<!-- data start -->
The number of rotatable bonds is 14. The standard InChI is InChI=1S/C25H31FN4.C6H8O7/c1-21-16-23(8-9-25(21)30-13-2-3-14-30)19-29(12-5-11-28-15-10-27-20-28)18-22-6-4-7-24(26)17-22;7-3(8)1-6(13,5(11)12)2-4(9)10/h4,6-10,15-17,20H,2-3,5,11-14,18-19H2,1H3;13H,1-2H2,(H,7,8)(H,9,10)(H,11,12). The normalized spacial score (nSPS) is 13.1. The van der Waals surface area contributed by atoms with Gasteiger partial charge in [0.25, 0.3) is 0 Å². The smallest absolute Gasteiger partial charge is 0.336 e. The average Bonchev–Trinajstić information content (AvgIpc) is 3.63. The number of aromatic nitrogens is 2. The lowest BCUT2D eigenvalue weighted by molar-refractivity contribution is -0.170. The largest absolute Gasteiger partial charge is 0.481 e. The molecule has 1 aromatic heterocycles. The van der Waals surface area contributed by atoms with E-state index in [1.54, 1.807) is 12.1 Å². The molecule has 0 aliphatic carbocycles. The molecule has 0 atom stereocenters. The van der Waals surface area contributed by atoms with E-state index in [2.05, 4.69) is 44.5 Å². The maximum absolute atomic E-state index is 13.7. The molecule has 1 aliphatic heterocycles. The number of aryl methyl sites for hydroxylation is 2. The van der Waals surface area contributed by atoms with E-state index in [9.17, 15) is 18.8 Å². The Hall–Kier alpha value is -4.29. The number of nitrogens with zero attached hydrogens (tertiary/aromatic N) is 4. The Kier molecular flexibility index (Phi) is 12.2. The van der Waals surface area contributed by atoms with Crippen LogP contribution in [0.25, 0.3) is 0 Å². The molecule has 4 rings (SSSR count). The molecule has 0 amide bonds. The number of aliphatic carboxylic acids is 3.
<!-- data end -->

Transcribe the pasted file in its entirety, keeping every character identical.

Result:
The number of rotatable bonds is 14. The standard InChI is InChI=1S/C25H31FN4.C6H8O7/c1-21-16-23(8-9-25(21)30-13-2-3-14-30)19-29(12-5-11-28-15-10-27-20-28)18-22-6-4-7-24(26)17-22;7-3(8)1-6(13,5(11)12)2-4(9)10/h4,6-10,15-17,20H,2-3,5,11-14,18-19H2,1H3;13H,1-2H2,(H,7,8)(H,9,10)(H,11,12). The normalized spacial score (nSPS) is 13.1. The van der Waals surface area contributed by atoms with Gasteiger partial charge in [0.25, 0.3) is 0 Å². The smallest absolute Gasteiger partial charge is 0.336 e. The average Bonchev–Trinajstić information content (AvgIpc) is 3.63. The number of aromatic nitrogens is 2. The lowest BCUT2D eigenvalue weighted by molar-refractivity contribution is -0.170. The largest absolute Gasteiger partial charge is 0.481 e. The molecule has 1 aromatic heterocycles. The van der Waals surface area contributed by atoms with E-state index in [1.54, 1.807) is 12.1 Å². The molecule has 0 aliphatic carbocycles. The molecule has 0 atom stereocenters. The van der Waals surface area contributed by atoms with E-state index in [2.05, 4.69) is 44.5 Å². The maximum absolute atomic E-state index is 13.7. The molecule has 1 aliphatic heterocycles. The number of aryl methyl sites for hydroxylation is 2. The van der Waals surface area contributed by atoms with E-state index in [9.17, 15) is 18.8 Å². The Hall–Kier alpha value is -4.29. The number of nitrogens with zero attached hydrogens (tertiary/aromatic N) is 4. The Kier molecular flexibility index (Phi) is 12.2. The van der Waals surface area contributed by atoms with Crippen LogP contribution in [0.25, 0.3) is 0 Å². The molecule has 4 rings (SSSR count). The molecule has 0 amide bonds. The number of aliphatic carboxylic acids is 3.